netcdf implicit_grid{

dimensions:
lon = 101;
lat = 101;
level = 5;
time = UNLIMITED ; //(7 currently)

variables:

float A(time,level,lat,lon);
A:units = "meters/second";

float level(level);

level:units = "millibars";

float time(time);

time:units = "hours";

//global attributes:

:x_min = -180.f;
:x_max = 180.f;
:x_units = "degrees_east";
:x_label = "longitude";

:y_min = -90.f;
:y_max = 90.f;
:y_units = "degrees_north";
:y_label = "latitude";

:z_label = "level";
:t_label = "time";

data:
level = 1000, 850, 700, 500, 300 ;
time = 0, 2, 4, 6, 8, 10, 12 ;

IVE uses the default transform routines to linearly interpolate between the array indices and the physical location along the x and y coordinates. Let `i' be the value of the first array index. Since :x_delta is not specified, `i' is mapped to a position along the x (or longitude) coordinate via the relation

       :x_min + (i-1)*(:x_max - :x_min)/(lon-1)
The sliders in the window/slicer widget will look like those in the preceding example. The only difference is that the "lon" and "lat" sliders will not be subject to the "gravity" that forces the indicator to stop only at values corresponding to grid points that are actually present in the data set. Gravity is typically useful only when there are a small number of data points along the coordinate axis.

If :x_delta were specified, `i' would be mapped to a position along the x (or longitude) coordinate via the relation

       :x_min + :x_delta*(i-1)
If :x_delta and A:x_min were both specified, `i' would be mapped to a position along the x (or longitude) coordinate via the relation
       A:x_min + :x_delta*(i-1)
which allows `A' to be staggered with respect to other fields along the 1st coordinate axis.

Multiple Files

This is an example of Implicit Specifiation with time as the "file coordinate." The data is organized into three netCDF files containing the data at times 1000, 1500 and 2000, respectively. The names of the netCDF files are data_1000.nc, data_1500.nc, and data_2000.nc. Here is the example for data_1500.nc:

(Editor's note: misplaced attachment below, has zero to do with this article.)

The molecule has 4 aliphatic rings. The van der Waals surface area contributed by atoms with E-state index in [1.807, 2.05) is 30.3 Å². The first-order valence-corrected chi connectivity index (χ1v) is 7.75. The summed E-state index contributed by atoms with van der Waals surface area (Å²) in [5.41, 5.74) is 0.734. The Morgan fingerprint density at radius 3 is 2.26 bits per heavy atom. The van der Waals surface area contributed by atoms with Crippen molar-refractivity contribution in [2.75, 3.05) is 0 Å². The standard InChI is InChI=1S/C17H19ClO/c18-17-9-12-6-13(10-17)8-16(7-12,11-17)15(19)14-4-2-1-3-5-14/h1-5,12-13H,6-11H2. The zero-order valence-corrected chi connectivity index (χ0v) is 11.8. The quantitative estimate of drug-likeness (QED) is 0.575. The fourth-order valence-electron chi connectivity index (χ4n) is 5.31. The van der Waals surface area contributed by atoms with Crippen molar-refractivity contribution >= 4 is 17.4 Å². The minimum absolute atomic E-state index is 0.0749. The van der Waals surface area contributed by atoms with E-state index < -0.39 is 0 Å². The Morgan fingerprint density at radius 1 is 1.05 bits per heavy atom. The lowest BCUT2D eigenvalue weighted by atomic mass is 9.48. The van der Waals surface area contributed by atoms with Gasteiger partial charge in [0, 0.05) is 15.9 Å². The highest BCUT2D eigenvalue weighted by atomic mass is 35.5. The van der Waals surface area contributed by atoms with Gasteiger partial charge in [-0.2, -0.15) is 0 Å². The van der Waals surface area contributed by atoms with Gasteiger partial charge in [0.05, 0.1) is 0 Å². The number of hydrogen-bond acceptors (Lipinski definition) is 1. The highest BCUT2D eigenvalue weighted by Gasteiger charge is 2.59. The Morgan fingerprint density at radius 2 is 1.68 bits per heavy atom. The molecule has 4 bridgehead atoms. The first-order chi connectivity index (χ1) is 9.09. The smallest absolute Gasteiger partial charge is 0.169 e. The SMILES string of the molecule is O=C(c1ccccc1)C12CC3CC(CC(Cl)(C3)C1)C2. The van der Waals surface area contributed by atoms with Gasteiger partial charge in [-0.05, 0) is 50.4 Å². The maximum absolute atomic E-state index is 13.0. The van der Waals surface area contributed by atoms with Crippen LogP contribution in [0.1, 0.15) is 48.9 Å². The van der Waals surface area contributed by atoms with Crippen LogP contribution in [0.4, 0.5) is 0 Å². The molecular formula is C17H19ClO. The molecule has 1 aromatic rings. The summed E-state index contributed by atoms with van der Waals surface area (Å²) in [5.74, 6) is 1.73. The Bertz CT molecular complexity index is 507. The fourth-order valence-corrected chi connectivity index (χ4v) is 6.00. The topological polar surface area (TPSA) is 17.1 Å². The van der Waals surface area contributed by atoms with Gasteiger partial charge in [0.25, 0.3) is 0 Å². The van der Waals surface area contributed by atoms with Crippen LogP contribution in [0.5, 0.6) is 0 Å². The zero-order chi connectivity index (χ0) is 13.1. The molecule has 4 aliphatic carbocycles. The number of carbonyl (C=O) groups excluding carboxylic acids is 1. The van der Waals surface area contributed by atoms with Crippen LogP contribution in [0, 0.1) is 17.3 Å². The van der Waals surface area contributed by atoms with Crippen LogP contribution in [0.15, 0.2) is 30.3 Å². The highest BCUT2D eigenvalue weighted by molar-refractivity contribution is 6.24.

netcdf data_1500{

dimensions:
lon = 101;
lat = 101;
level = 5;
time = 1;

variables:

float A(time,level,lat,lon);
A:units = "meters/second";

float level(level);

level:units = "millibars";

float time(time);

time:units = "hours";

//global attributes:

:x_min = -180.f;
:x_max = 180.f;
:x_units = "degrees_east";
:x_label = "longitude";

:y_min = -90.f;
:y_max = 90.f;
:y_units = "degrees_north";
:y_label = "latitude";

:z_label = "level";
:t_label = "time";

data:
level = 1000, 850, 700, 500, 300 ;
time = 1500 ;

The data_1000.nc and data_2000.nc would have "time" set to 1000 and 2000, respectively. If the same data set was used with a "file coordinate" of z, the file names would have been data_1000.nc, data_850.nc, data_700.nc, data_500.nc, and data_300.nc and the data_850.nc file would look as follows:

netcdf data_850{

dimensions:
lon = 101;
lat = 101;
level = 1;
time = 3;

variables:

float A(time,level,lat,lon);
A:units = "meters/second";

float level(level);

level:units = "millibars";

float time(time);

time:units = "hours";

//global attributes:

:x_min = -180.f;
:x_max = 180.f;
:x_units = "degrees_east";
:x_label = "longitude";

:y_min = -90.f;
:y_max = 90.f;
:y_units = "degrees_north";
:y_label = "latitude";

:z_label = "level";
:t_label = "time";

data:
level = 850 ;
time = 1000, 1500, 2000 ;